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The Weeping Mothers in Sumidagawa, CurlewRiver, and Medieval European Religious Plays MlKIKO ISHII One ofthe happiest and the most creative meetings ofEast and West came about in a work by the British composer Benjamin Britten (1913-76). During a short stay of twelve days in Japan, he saw two performances of the Japanese medieval Noh play Sumidagawa, and eight years later he completed his opera CurlewRiver, which was based upon this Noh play. In November 1955, he and the tenor Peter Pears along with their patrons, Prince Ludwig of Hesse and Rhine and his wife Margaret, left England on a world concert tour. On 8 February 1955 they arrived in Tokyo, and three days later theyattended a performance ofSumidagawa (Sumida River), Jürö Motomasa's fifteenth-century drama, at the Suidobashi Noh Theater in Tokyo. Theperformance was being staged by the Umetani Group ofthe Kanze School with Takeshi Umewaka playing the leading role. The day was to be remembered as one ofthe most significant of the entire tour. Before leaving for Japan, Britten had been advised in advance by William Plomer, who was to become the librettist of Curlew River, that he should make a point ofseeing a Noh play. Plomer, having spent three years in Japan in his earlytwenties and beingwell versed in manyaspects ofJapanese culture,was certain that Brittenwouldbe inspiredbya strange dramatic experience such as this even though the composer knew little about the genre and did not understand the language at all. It is useful to see how Plomer described his own experiences ofthe Noh theater in his autobiography: 287 288Comparative Drama And what was Noh play? To this the European brought that total ignorance which, in its way, made him specifically impressionable. One did not understand the archaic language, the completely strange chanting; one knew nothing ofthe symbolism, and the briefly outlined plot was so steeped in the mysteries of antiquity, of a remote and venerable culture, of esoteric Buddhism, that one had to rely on little but the evidence of one's senses to perceive the great beauty and refinement and agelessness of a wholly nonpopular tradition and convention, which, in present-day jargon,would perhaps be sneered at as"elitist"—whatever that may mean. Perhaps, for those who use such a term, the best is too good.1 As Plomer had hoped, Britten was deeply impressed by the performance of Sumidagawa and wanted to see it again. This occurred on 19 Februaryjust before he left Japan for Hong Kong.As soon as he came back to England, he told Plomer "in a quiet voice but with ... a distinctive firmness" that he wished to compose an English version ofthe Noh play that he had seen.2 The composer was haunted by the memory of this extraordinary theatrical experience for many years. He wrote: The whole occasion made a tremendous impression upon me: the simple, touching story, the economy of style, the intense slowness of the action, the marvelous skill and control ofthe performers, the beautiful costumes, the mixture of chanting, speech, singing which, with the three instruments , made up the strange music—it all offered a totally new"operatic" experience. There was no conductor—the instrumentalists sat on the stage, as did the chorus, and the chief characters made their entrance down a long ramp. The lighting was strictly non-theatrical. The cast was all male, the one female character wearing an exquisite mask made no attempt to hide the male jowl beneath it.3 Integral to the plot of Sumidagawa is the Sumida River (the name is derived from Sumi, "corner," and da, "rice field"), from which this Noh play took its name, which runs through the Kanto Plain and enters the sea in Tokyo Bay.4 On an evening one spring, the Ferryman ofthis river is about to row across. The Traveler approaches him and asks for a place in the boat. Shortly thereafter a distraught woman, a noble lady from Miyako (present-day Kyoto, in the western part of Japan, and in earlier times its capital) arrives. She is wearing a Fukai mask, a wig, and elegant garments and is carrying in her hand a branch ofbamboo,which in this case signifies...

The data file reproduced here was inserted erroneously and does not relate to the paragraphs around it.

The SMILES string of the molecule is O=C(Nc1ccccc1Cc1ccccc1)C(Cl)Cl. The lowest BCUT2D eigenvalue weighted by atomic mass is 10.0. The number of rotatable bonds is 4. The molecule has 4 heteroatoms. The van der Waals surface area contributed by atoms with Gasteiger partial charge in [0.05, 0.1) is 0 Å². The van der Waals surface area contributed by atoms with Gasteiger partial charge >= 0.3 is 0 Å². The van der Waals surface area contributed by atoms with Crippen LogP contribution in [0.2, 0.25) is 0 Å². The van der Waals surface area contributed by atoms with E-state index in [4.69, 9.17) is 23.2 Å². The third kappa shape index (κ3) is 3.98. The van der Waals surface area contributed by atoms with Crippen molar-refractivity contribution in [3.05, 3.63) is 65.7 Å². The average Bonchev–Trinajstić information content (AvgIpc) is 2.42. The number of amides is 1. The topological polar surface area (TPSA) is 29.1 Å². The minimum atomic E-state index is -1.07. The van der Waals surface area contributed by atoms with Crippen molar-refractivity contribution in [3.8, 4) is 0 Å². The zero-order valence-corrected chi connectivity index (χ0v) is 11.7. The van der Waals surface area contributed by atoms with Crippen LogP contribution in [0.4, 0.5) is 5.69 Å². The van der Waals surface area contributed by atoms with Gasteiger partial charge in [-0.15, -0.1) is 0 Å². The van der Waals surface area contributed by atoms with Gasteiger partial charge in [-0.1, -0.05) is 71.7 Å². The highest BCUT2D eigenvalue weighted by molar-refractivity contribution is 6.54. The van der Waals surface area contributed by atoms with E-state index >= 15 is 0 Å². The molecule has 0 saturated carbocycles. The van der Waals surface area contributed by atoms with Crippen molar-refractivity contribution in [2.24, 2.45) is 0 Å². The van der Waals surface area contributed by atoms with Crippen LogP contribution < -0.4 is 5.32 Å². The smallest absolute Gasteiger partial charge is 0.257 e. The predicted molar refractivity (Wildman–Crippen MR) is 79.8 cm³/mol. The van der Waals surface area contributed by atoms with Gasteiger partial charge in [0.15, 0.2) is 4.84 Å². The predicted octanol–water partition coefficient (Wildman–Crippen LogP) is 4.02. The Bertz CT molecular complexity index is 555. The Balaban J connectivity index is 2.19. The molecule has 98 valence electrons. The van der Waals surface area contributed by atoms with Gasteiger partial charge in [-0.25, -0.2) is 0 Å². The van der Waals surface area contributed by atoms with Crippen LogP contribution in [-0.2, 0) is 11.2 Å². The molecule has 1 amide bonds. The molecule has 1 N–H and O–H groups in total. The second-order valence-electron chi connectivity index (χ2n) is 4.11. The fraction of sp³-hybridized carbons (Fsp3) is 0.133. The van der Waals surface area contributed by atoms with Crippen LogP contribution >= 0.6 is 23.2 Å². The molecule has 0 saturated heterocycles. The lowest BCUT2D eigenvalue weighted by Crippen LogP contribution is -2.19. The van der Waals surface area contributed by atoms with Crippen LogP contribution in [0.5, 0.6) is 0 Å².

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Additional Information

ISSN
1936-1637
Print ISSN
0010-4078
Pages
pp. 287-305
Launched on MUSE
2011-10-05
Open Access
No
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